It’s easy to understand why the Brisbane-based property group doesn’t want to snatch the idea of a demerger away from shareholders just yet. Demergers are the bomb at the moment.
Brambles has decided to demerge its US document management business Recall after failing to find a compelling bid for the unit, which could be worth $1.8 billion, maybe more.
This comes on the back of returning concerns at Treasury Wine Estates about the state of the wine maker’s American business.
While the stock is down 16 per cent over the last five sessions, it’s still up 41 per cent since it was spun off from Foster’s in mid-2011.
In recent days the ongoing speculation about the losses of at Woolworths’ troubled Masters hardware retail joint venture with US company Lowe’s boiled over.
Yesterday, Masters director Melissa Smith tried to reassure analysts and onlookers that the long-term outlook for the business remains bright, while leaving the impression that Woolworths’ rollout of Masters has lacked competence and expertise in certain areas.
The most common phrase to summarise yesterday’s conference call is ‘mixed messages’.
From a deals perspective, the question has always been whether Lowe’s will tough it out in Australia with Woolworths and Masters, or whether it will exercise its put option on its 33 per cent stake in the chain.
At the moment, Lowe’s has extended the put option by 12 months for October next year.
That means the question of whether Woolworths will have to take on Bunnings, and a larger share of the current losses at Masters, alone has been put off by another 12 months.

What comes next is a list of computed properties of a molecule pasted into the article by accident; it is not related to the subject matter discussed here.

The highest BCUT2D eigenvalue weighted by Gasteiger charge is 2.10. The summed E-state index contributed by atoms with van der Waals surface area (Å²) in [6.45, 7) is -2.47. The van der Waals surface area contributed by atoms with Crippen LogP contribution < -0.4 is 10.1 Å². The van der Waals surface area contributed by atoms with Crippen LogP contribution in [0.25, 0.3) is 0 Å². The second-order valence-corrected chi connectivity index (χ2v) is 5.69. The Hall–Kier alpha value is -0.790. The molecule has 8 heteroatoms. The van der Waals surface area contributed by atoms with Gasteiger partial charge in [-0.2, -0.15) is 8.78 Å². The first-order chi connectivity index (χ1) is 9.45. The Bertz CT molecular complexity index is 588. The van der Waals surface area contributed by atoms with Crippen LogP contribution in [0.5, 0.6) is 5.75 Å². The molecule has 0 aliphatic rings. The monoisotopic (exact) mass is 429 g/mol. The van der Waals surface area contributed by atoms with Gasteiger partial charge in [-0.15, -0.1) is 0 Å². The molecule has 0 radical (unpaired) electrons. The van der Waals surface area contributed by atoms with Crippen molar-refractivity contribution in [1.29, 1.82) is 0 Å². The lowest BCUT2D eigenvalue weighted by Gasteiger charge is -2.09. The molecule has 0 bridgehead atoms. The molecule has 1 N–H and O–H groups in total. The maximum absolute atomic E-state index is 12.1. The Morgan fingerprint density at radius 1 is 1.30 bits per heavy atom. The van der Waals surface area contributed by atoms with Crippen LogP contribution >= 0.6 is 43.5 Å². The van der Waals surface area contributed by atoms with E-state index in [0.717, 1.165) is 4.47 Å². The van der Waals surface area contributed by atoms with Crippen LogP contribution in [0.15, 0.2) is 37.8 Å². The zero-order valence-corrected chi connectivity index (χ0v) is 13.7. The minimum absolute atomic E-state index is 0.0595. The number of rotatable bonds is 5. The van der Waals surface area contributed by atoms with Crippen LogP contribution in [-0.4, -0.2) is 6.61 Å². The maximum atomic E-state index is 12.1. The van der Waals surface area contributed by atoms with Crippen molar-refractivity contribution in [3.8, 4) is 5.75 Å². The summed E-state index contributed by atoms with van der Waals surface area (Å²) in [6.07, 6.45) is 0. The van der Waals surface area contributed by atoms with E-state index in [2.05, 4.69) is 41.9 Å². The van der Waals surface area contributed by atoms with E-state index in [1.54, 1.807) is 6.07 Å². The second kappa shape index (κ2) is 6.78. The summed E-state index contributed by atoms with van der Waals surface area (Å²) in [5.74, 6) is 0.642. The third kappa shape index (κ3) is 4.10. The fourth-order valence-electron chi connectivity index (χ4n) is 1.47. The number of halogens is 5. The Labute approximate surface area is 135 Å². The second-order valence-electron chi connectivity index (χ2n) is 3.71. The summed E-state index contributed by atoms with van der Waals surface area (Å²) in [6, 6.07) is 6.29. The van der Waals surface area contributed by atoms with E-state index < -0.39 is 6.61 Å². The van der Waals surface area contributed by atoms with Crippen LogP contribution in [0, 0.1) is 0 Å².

But just fast forward to July next year in your head for a moment. If Masters is still struggling for whatever reason – it could be ongoing management problems, strong resistance from Bunnings, a sluggish economy, or even all three – questions about the long-term commitment of Lowe’s will be asked again.
GrainCorp, Archer Daniels Midland
Archer Daniels Midland is finding growing opposition from, well, growers.
Almost 300 farmers reportedly threw their support behind calls from lobby group NSW Farmers for new treasurer Chris Bowen to block the US giant ADM from acquiring GrainCorp for $3 billion.
The calls come as a federal Senate inquiry into the proposal led by conservative Bill Heffernan continues in Canberra.
Bowen has the power to block the deal under the Foreign Acquisitions and Takeovers Act. While the Foreign Investment Review Board will get its say, and its advice is usually headed, the treasurer ultimately has the final call.